How did dubstep get popular?

Current - "Dubstep for Dummies": The big dubstep lexicon

We recently received the following email from virus listener Stefan: «The bass has been booming from my son's room for weeks. He mentioned casually that he likes dubstep. So I went into the room with the words "Hey, cool dubstep you are listening to". He, eyebrow raised, "This is Glitch Hop". Please bring a guide for overwhelmed music fans! "

Okay Stefan, we can do it! We asked the kids and fought our way through countless sub-genres of dubstep. An overview:

Dubstep

It all began in south London around the turn of the millennium. DJs like Skream, Link opens in a new window or Benga, Link opens in a new window, use music styles that were popular in London clubs at the end of the 90s (Jungle, Garage, 2-Step, Drum'n'Bass, Dub), but concentrate on the lower end of the sound spectrum.

In plain language: The funky breakbeats (= chopped up drum samples) of the 2-Step and the dry UK house productions are joined by LOTS of BASS, also very often "wobbly" (this means this distorted "wub wub" effect). Dubstep is born.

Burial (no category)

In 2004 the dubstep producer Kode9, originally from Scotland, founded, Link opens his label «Hyperdub» in a new window, Link opens in a new window, which is still one of the most important addresses for future-oriented dubstep today.

One of the first acts that Kode9 signs on his label is Burial, the link will open in a new window. The London producer lives in total anonymity to this day and refrains from performing live.

Burial's second album “Untrue” (2007) is not only the definitive work of the early dubstep era, it is also one of the best albums of this millennium to date. The album appears in countless annual lists of music magazines and thus carries the word “Dubstep” out into the wide world.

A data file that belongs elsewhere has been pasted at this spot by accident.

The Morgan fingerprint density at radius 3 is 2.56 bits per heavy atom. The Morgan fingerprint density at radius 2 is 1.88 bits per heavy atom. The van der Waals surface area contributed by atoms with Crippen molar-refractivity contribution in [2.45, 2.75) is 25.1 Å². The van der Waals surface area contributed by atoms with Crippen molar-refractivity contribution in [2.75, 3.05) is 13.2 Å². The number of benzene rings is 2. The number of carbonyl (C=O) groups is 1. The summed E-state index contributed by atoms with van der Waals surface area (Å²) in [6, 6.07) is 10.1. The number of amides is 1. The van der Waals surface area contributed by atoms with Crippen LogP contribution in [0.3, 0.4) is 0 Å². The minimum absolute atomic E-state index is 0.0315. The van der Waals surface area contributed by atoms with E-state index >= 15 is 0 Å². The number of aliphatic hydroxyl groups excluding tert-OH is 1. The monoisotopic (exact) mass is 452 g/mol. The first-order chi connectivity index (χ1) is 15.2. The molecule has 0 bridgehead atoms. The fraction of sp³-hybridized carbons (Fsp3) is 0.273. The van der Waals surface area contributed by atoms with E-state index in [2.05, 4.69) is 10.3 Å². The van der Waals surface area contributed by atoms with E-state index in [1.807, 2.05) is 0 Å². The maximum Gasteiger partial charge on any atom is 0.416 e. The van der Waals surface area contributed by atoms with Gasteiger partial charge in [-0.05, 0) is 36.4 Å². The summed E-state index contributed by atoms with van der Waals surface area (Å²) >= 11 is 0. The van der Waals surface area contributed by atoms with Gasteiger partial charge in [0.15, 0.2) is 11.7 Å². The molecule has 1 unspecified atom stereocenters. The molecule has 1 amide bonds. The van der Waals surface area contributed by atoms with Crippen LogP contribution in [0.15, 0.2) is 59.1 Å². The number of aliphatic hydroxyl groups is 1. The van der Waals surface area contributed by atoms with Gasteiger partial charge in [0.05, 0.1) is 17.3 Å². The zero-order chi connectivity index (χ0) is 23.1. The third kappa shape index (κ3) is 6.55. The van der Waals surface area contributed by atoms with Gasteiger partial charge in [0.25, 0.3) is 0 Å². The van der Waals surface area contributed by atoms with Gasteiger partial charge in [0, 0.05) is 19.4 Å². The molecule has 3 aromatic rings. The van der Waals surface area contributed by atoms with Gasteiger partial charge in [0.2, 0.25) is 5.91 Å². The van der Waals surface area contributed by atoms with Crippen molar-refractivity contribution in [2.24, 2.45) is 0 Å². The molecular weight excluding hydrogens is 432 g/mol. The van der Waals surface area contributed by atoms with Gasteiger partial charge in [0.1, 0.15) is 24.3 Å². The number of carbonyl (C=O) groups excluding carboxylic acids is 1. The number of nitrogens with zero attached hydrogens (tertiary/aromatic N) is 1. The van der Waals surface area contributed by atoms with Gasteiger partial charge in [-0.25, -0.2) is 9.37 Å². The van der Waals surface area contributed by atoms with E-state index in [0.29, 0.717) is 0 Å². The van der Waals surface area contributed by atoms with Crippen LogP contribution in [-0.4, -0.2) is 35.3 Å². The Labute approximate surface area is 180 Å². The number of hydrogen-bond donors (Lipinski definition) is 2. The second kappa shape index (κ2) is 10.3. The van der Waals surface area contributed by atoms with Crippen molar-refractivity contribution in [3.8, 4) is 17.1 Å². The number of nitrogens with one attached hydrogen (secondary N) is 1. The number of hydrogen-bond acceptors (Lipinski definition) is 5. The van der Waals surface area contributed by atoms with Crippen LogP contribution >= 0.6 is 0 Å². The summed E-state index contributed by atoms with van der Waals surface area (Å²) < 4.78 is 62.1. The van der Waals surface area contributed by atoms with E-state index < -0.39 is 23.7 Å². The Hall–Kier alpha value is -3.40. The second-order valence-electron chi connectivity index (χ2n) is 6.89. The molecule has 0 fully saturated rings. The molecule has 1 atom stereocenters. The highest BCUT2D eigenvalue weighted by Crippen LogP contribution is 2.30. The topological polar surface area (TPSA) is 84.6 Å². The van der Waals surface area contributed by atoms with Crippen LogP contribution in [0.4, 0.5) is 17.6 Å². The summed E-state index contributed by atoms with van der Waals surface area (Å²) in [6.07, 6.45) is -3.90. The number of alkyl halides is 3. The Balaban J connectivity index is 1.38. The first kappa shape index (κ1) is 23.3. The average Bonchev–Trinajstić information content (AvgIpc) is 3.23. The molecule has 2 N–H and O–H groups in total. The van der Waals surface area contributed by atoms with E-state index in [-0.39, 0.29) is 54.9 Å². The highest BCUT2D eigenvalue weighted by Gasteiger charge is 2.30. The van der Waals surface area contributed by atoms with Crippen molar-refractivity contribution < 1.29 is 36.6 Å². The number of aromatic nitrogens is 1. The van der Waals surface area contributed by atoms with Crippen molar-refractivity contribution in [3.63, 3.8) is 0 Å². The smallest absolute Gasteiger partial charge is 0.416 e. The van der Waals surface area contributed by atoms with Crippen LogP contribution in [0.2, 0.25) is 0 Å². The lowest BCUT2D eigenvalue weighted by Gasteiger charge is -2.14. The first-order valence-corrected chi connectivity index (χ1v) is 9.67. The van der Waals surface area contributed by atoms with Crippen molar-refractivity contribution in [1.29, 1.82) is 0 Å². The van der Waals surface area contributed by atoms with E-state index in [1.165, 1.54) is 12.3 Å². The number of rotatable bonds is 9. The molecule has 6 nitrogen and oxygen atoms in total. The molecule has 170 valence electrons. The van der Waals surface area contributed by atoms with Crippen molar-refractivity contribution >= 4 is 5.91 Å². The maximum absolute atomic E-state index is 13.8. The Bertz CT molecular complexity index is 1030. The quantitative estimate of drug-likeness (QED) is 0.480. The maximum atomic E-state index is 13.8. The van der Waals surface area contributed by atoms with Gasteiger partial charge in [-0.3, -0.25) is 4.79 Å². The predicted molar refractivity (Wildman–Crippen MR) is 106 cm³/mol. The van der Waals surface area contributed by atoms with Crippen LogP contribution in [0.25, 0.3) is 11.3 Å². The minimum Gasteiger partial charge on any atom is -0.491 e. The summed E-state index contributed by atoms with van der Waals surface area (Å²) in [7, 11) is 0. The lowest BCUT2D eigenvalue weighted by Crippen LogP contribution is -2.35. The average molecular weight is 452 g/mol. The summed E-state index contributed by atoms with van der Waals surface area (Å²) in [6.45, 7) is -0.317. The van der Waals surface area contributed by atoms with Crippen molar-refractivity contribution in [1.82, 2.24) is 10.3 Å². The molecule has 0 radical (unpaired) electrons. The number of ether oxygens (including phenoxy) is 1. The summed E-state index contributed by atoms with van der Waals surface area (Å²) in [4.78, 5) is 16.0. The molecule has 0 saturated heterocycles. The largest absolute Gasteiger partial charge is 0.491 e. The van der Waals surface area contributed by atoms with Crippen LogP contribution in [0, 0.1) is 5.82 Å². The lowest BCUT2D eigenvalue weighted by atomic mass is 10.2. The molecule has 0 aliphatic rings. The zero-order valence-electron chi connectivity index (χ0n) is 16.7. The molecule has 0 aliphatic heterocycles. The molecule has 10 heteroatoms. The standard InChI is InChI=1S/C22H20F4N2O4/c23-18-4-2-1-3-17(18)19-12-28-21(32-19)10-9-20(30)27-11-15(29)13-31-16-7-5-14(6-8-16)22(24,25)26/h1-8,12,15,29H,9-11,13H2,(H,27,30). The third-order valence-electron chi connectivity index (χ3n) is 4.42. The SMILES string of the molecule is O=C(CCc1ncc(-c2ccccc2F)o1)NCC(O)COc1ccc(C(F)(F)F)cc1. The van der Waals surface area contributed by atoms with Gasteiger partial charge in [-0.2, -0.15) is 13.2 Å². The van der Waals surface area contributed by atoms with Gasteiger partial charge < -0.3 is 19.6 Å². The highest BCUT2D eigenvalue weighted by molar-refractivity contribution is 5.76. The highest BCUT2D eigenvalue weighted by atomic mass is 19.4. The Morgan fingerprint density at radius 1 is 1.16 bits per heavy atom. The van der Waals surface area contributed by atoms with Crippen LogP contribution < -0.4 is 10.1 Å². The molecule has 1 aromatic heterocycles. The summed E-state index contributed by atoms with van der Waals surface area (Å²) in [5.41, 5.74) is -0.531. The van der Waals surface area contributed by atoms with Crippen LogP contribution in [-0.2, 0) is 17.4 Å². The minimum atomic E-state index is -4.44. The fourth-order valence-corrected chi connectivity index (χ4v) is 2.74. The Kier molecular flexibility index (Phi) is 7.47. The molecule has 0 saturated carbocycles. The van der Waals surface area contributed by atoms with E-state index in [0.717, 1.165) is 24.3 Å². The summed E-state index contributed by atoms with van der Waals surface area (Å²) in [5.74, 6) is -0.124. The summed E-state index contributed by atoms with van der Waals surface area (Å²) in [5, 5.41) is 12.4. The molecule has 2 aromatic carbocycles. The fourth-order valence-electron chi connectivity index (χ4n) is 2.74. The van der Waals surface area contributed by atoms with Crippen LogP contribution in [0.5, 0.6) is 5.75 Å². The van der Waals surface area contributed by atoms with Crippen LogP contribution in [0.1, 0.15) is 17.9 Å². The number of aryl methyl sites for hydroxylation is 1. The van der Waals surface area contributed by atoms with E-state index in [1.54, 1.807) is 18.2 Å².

Burial's music is difficult to categorize (that's why he has his own entry here). When "Untrue" was released, the album was classified in dubstep. If you look at the further development of the genre (see: Brostep), looking back, «Untrue» no longer has much to do with dubstep. Let's just call Burial's genre “The soundtrack to night bus rides through London”.

Post-dubstep

At the end of the 00s, acts like James Blake, Link opens in a new window or Mount Kimbie, Link opens in a new window, began to experiment with the very dark, barren dubstep of their predecessors. They are based on dubstep productions from the early 00s - but add techno, house or even R'n'B.

On the one hand, it sounds experimental, but thanks to the greater focus on vocals (you can also sing!), It also makes it into the sets of techno and house DJs - and in the case of James Blake even in the charts.

Disclaimer: «Post-Dubstep» is not a real genre, but rather a drawer for any kind of music that «somehow sounds like experimental Dubstep».

Wonky

Dubstep is also heard in the Scottish city of Glasgow. The local dubstep producers rely on synth sounds that sound like lasers and are keen to experiment when it comes to the tempo of their music (sometimes faster, sometimes slower).